Nontraditional venues keep the arts alive
By Taryn Plumb | GLOBE CORRESPONDENT
FEBRUARY 23, 2014
If you were to walk into the Thomas Crane Public Library in Quincy at this very moment, you would undoubtedly be struck by the silent and stately building’s magnificent floor-to-ceiling woodwork, stained-glass windows, and graceful lighting.
But at certain other times, the space emanates the beautiful and rich tones of cellos, guitars, flutes, drums, and harmonizing voices. For nearly 20 years the historic building has hosted concerts of every flavor, from classical, to jazz, to folk — even pop favorites.
“We are really gifted to live in a region that has so much high-caliber talent,” said the library’s assistant director and events coordinator, Clayton Cheever. “Finding ways that it can be appreciated and made available to folks that maybe otherwise wouldn’t be exposed to it is a rewarding experience.”
There is, of course, something to be enjoyed in traditional performance halls with their grand, gilded architecture and plush seating, but all across the region — from Marlborough to Quincy to Watertown — there are classical plays, elegant music, and sumptuous dancing in the most pleasantly unexpected places.
A few local options include Ventress Memorial Library in Marshfield, which offers regular concerts on weekends; the James Library and Center for the Arts in Norwell, whose picturesque Victorian building hosts anything from concert series, to classes, to art shows; and movies and concerts at Fort Revere in Hull in the summer.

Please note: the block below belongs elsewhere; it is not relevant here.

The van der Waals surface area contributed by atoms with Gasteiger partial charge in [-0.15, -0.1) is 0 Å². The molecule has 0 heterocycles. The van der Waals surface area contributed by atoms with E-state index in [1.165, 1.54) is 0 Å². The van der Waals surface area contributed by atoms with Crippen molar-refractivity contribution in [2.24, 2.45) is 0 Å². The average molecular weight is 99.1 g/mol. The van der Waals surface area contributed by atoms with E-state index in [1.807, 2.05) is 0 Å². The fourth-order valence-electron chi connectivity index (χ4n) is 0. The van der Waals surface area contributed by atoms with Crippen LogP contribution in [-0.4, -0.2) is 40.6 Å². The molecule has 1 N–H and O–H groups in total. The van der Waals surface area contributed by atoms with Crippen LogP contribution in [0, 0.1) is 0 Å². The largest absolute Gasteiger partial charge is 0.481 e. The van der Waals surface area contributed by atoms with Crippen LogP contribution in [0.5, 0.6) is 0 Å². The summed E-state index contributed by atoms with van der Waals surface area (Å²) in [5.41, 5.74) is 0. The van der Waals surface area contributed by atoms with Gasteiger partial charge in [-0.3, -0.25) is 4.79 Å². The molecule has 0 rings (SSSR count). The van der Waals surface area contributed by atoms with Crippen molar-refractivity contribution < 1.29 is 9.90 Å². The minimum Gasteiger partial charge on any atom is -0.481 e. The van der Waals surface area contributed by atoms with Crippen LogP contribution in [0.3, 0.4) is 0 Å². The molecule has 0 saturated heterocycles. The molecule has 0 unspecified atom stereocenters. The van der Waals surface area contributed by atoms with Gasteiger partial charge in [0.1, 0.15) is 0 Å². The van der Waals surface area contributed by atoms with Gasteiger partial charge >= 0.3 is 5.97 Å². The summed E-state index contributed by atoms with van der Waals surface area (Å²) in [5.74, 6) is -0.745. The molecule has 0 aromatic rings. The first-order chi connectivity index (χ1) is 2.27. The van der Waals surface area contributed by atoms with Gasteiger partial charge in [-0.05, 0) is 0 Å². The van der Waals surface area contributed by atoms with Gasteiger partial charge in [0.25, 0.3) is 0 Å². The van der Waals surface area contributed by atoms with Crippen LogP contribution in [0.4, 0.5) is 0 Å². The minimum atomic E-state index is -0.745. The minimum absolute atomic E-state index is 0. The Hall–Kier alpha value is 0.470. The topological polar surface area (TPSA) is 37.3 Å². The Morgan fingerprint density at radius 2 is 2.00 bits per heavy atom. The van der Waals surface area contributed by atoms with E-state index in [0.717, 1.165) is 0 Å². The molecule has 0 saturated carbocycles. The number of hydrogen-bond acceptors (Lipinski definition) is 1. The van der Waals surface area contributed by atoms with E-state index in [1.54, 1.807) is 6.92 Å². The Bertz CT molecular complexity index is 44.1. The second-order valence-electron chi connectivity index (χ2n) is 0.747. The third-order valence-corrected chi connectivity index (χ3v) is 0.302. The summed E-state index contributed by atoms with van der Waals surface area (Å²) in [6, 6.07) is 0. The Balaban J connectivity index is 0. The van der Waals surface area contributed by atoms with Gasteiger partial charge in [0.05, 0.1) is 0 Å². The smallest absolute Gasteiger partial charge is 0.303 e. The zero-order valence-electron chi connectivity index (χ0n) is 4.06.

Meanwhile, the Thomas Crane Public Library, dating to 1882 and designed by architect
Henry Hobson Richardson, puts on a July Thursday night concert series on the lawn and indoor concerts during the winter and spring on Sunday afternoons. Drawing anywhere from 80 to 120 people, performers have included cellist Luis Leguia, guitarist-flute duo Mark Leighton and Peter Bloom, and a Beatles cover band. An open mike group also meets there regularly.
But why music at the library?
It fits in with its main priorities, according to Cheever, some of which include providing engaging and enjoyable cultural and recreational experiences, stimulating imagination, and satisfying curiosity.
“If we can attract somebody to the library to hear music, then they can discover everything else we have to offer,” he said.
For its spring and summer concerts, the Newburyport Chamber Music Festival transforms its city’s historic structures into intimate performance spaces.
“We love being able to use these smaller spaces,” said executive director Jane Niebling.
“There’s no stage separating the musician from the audience. If you’re trying to present chamber music, the closer you can get people to the music, the action, the more exciting and engaging an experience it’s going to be for them.”
Its venues include St. Paul’s Episcopal Church, founded in 1711 (as well as a “stunning” Gothic chapel in its churchyard, according to Niebling); the 1835 Custom House Maritime Museum; the Newburyport Public Library, built in 1777; and the privately owned 1850 Farwell Clay Carriage House. The group also plays outdoor concerts and open rehearsals in various locations throughout the city.
“That’s part of what we do, is put music into different spaces,” said Niebling. “Newburyport is all about architecture. There really aren’t any spaces that aren’t interesting, and that don’t have a personality. By moving around, we keep reintroducing people to these personalities, and try to make them as active as possible.”